Kelly Criterion for Asset Allocation and Money Management

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Kelly Criterion for Asset Allocation and Money Management

Investors are often told how important diversification is and how much money they should put into each company or area. These are all questions that may be used to a money management system, such as the Kelly Criterion, which is one of several allocation systems that can be used to successfully manage money. The Kelly strategy, Kelly formula, or Kelly bet are various names for this approach.

This article explains how this method works and how investors may use it to aid with asset allocation and money management.

Key Takeaways

  • The Kelly Criterion is a mathematical method that helps investors and gamblers choose how much money to put into each investment or bet.
  • The Kelly Criterion was invented by John Kelly, a Bell Labs researcher who devised the criteria to examine long-distance telephone signal noise.
  • The percentage produced by the Kelly equation shows the amount of a stake that an investor should take, assisting with portfolio diversification and money management.

History of the Kelly Criterion

The Kelly Criterion was created by John Kelly while working at AT&T’s Bell Laboratory to help AT&T with their long-distance telephone signal noise problems. Soon after, in 1956, the approach was published as “A New Interpretation of Information Rate.”

However, the gambling world became aware of it and recognized its potential as an ideal horse racing betting method. It allowed gamblers to increase the amount of their bankroll over time. Many individuals now utilize it as a general money management strategy for both gaming and investing.

The Kelly Criterion technique is well-known among major investors such as Berkshire Hathaway’s Warren Buffet and Charlie Munger, as well as famed bond trader Bill Gross.

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The Basics of the Kelly Criterion

The Kelly Criterion has two main components. The first is the win probability, or the likelihood that any particular deal will result in a profit. The second factor is the win/loss record. This ratio is calculated by dividing the total positive trade amounts by the total negative trade amounts.

These two variables are then entered into Kelly’s equation, which is:

K%=W−(1−W) where K % = TheKellypercentage W = Probability of winning R = Beginaligned Win/Loss Ratio & K% = W – fracleft(1 – Wright) R textbf where: &K% = textThe Kelly percentage &W = textWinning probability &R = textWin/loss ratio endaligned ​​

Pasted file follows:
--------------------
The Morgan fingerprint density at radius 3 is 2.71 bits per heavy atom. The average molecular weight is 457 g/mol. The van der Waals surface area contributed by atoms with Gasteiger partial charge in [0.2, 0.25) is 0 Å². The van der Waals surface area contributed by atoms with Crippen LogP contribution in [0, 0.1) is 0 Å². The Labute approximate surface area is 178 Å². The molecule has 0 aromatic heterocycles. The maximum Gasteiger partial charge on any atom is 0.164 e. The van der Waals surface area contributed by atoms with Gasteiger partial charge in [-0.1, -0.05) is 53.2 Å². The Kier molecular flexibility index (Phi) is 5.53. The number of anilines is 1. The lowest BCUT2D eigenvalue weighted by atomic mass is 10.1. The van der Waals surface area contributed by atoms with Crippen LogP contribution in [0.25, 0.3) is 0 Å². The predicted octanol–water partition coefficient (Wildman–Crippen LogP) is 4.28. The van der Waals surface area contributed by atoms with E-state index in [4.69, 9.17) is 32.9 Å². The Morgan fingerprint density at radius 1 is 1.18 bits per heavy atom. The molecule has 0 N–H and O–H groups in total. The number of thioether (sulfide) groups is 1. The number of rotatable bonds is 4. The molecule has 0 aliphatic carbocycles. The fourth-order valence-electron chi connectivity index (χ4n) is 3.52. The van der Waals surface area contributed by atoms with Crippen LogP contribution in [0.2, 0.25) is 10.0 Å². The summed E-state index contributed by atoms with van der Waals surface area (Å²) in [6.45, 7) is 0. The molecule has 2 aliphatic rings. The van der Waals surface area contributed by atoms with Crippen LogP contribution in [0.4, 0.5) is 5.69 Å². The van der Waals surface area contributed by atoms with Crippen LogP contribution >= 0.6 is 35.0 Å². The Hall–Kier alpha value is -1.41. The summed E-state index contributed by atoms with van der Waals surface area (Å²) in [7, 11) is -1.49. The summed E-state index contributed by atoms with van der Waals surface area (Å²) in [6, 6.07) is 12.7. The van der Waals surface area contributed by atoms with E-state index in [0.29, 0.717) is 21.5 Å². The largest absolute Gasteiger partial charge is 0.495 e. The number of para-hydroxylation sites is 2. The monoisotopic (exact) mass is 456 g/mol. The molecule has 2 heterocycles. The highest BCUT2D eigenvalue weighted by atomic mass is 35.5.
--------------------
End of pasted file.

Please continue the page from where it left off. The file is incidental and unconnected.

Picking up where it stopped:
The equation’s result, K%, is the Kelly percentage, which has a number of real-world uses. The Kelly criteria may assist gamblers optimize the amount of their wagers. It may be used by investors to calculate how much of their portfolio should be allocated to each investment.

Putting It to Use

Kelly’s technique may be used by investors by following these easy steps:

  1. Access your most recent 50 to 60 transactions. Simply contact your broker or check your most recent tax returns to see whether you claimed all of your transactions. If you are a more experienced trader with a well-developed trading method, just backtest it and accept the results. The Kelly Criterion, on the other hand, presupposes that you trade the same manner you did in the past.
  2. Determine “W”—the winning probability. Divide the total number of deals by the number of trades that yielded a positive sum (both positive and negative).This value improves as it approaches one. Any integer greater than 0.50 is acceptable.
  3. Determine “R”—the win/loss ratio. Divide the average gain of the positive transactions by the average loss of the negative deals to arrive at this figure. If your average profits exceed your average losses, you should have a number larger than one. A score of less than one is tolerable as long as the number of lost deals is kept to a minimum.
  4. Enter these figures into Kelly’s calculation above.
  5. Keep track of the Kelly % that the calculation produces.
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Interpreting the Results

The percentage (a value smaller than one) produced by the calculation shows the magnitude of the positions you should take. For example, if the Kelly percentage is 0.05, you should hold 5% of the shares in your portfolio. This technique basically tells you how much you should diversify.

However, the approach does need some common sense. Whatever the Kelly percentage tells you, one thing to remember is to devote no more than 20% to 25% of your money to one stock. Any more than this entails significantly greater financial risk than most individuals should accept.

Is the Kelly Criterion Effective?

The foundation of this system is pure mathematics. Some may dispute if this logic, which was initially devised for telephones, is applicable in the stock market or gambling areas.

An equity chart may illustrate the success of this technique by displaying the simulated development of a specific account based on pure mathematics. In other words, the two variables must be inputted properly, and the investor must be expected to be capable of maintaining such performance.

Why Isn’t Everyone Making Money?

There is no such thing as a flawless money management method. This technique will assist you in effectively diversifying your portfolio, but it is limited in several ways. It cannot recommend winning stocks or forecast market disasters (although it can lighten the blow).There is always some “chance” or unpredictability in the markets, which might change your results.

The Bottom Line

Money management cannot guarantee outstanding results all of the time, but it may help you reduce your losses and maximize your profits via effective diversification. The Kelly Criterion is one of many models that may be utilized to aid with diversification.

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